According to the Philippine Department of Tourism (DOT), international visitors to the Philippines increased 2.7% in the first nine months of the year. Because the Philippines has so few visitors compared to its much more popular neighbors-less than 30% of international tourism to Thailand, for instance-that rate of growth while welcome is hugely disappointing. Unfortunately, one of the reasons the Philippines doesn’t make much headway in growing tourism is that tourists who visit leave disappointed.
I asked a well-traveled friend who spent several days on Boracay -the Philippines’ best-known resort destination internationally-to give me a brief on his experience. First, the good news: 1) PAL Express flies direct to Caticlan in new “State of the Art” Bombardier Dash 8 turboprops; 2) The runway is being repaired and Cebu Pacific will soon resume flights with equally modern and reliable aircraft.
My friend was impressed with the small resort hotel he booked-the Sea Wind-calling it “great” for a fair price. “Great room, super service; and a great, wide beach unspoiled by food outlets and jet ski rentals,” he said of the place. “No attempts to exploit guests. And especially no evidence of greed by the owner that will destroy the nature and beauty that was Boracay. There are probably a few other,” similar places to stay, he said, but not many.
Nevertheless, the world-traveler had more good things to say, adding that the beach and water at the Boat Station 1 end of the once pristine beach are clean, well maintained and beautiful. My friend had praise for DOT secretary “Ace” Durano, saying he “has done a very, very good job of attracting Russian tourists to Boracay. They are enthusiastic tourists who have money to spend and are ready for new destinations.”
Now for the bad news: 1) Immediately upon arriving air passengers are subjected to the first of several small scams. Uniformed “personnel” demand passengers’ luggage tickets. “These ‘personnel’ turn out to be porters who once in possession of the luggage tickets demand payment for carrying the luggage. This is fine if they identified themselves as porters and asked the passenger if they wanted assistance. Or if a clear sign was posted that porters are available and there is a fixed price per piece of luggage,” my well-travelled friend explained.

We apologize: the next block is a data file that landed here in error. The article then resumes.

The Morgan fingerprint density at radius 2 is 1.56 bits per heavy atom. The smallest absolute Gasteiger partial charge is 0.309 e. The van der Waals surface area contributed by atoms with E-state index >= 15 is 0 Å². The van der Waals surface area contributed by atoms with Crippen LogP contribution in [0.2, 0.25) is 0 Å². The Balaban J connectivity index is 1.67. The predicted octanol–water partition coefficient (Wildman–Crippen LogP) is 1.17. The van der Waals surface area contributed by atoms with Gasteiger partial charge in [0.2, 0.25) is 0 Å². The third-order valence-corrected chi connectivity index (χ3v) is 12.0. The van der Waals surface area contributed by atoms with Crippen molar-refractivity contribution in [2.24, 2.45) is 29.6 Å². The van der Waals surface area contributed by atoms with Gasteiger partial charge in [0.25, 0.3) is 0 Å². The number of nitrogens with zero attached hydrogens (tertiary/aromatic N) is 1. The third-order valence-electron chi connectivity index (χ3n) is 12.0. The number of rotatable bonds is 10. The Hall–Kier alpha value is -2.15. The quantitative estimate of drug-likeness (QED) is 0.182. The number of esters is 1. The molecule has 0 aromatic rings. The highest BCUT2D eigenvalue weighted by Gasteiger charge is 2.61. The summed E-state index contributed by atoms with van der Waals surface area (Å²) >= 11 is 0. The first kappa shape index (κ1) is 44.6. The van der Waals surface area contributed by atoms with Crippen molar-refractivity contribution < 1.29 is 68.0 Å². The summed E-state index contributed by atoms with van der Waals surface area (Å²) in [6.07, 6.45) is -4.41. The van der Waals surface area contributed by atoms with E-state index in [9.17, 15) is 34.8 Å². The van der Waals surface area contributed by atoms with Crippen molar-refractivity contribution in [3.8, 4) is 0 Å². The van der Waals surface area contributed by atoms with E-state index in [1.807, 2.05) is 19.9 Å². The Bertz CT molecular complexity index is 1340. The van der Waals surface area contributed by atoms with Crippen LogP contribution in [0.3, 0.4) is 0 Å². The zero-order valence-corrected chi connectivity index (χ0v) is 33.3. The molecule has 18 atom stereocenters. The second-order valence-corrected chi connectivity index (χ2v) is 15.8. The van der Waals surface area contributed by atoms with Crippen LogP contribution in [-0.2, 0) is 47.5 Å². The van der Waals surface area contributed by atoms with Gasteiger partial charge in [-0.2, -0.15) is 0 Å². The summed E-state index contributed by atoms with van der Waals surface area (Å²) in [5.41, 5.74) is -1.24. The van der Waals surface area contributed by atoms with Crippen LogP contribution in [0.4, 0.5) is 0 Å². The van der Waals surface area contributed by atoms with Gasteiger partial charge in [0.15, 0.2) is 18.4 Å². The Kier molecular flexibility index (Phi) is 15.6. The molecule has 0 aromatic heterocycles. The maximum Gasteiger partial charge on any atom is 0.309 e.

“Instead the passengers’ first impression of Boracay is the chaos of the baggage claim and the dismaying attempt to take advantage of the visitor,” he said. 2) Immediately upon arrival “officials” demand that all passengers “register” as tourists on Boracay as if they were going through customs; 3) Immediately before departure to Boracay tourists are subjected to a P50 environmental fee. In “another 20 meters all tourists are subjected to a P50 peso ‘port terminal’ fee,” increasing the petty harassment factor.
3) On arrival in Boracay the area around boat Stations 2 and 3 is crowded, dirty and the beach is generally commercially overrun with formal and informal vendors; 4) Restaurants are generally of poor quality and understaffed and offer untrained service. “The best of the lot are the ‘chain’ restaurants like Yellow Cab Pizza and Pancake House,” my generally jolly friend explained sardonically.
5) “Music blares out of bars right next to each other so even if you are not offended by the over amped, high volume music you could not appreciate it because it is distorted by the neighboring bar.
6) “And to make sure that the tourist leaves with a bad feeling another P50 ‘port terminal’ fee is collected prior to the return trip and a P20 fee is charged to tourists at the Caticlan airport.
“Anecdotally, the Russian tourists are generally disappointed and said that while they really liked the beach and water, the bad infrastructure and travel difficulties, bad restaurants and lack of interesting activities and excursions all combined to make Boracay and the Philippines a one-time destination,” my friend explained, adding that, “It does not need to be this way.” If it weren’t these tourists and their networks of friends could be a source of recurring income.
“A simple comprehensive fee for terminal, environmental and whatever else could be instituted and collected through a simple and modest per guest fee collected and paid by hotels and guesthouses (Of course that would be auditable and not cash.),” he suggested. “Part of the fees could be directed into effective beach and walkway cleanup and maintenance. Aggressive ‘jawboning’ by local and national officials could encourage better training and staffing levels at restaurants and even the aggressive use of health and safety laws could get the music at bars and other outlets within safe volume levels.”
Sounds simple. But apparently harder than raising Boracay’s visibility among Russians.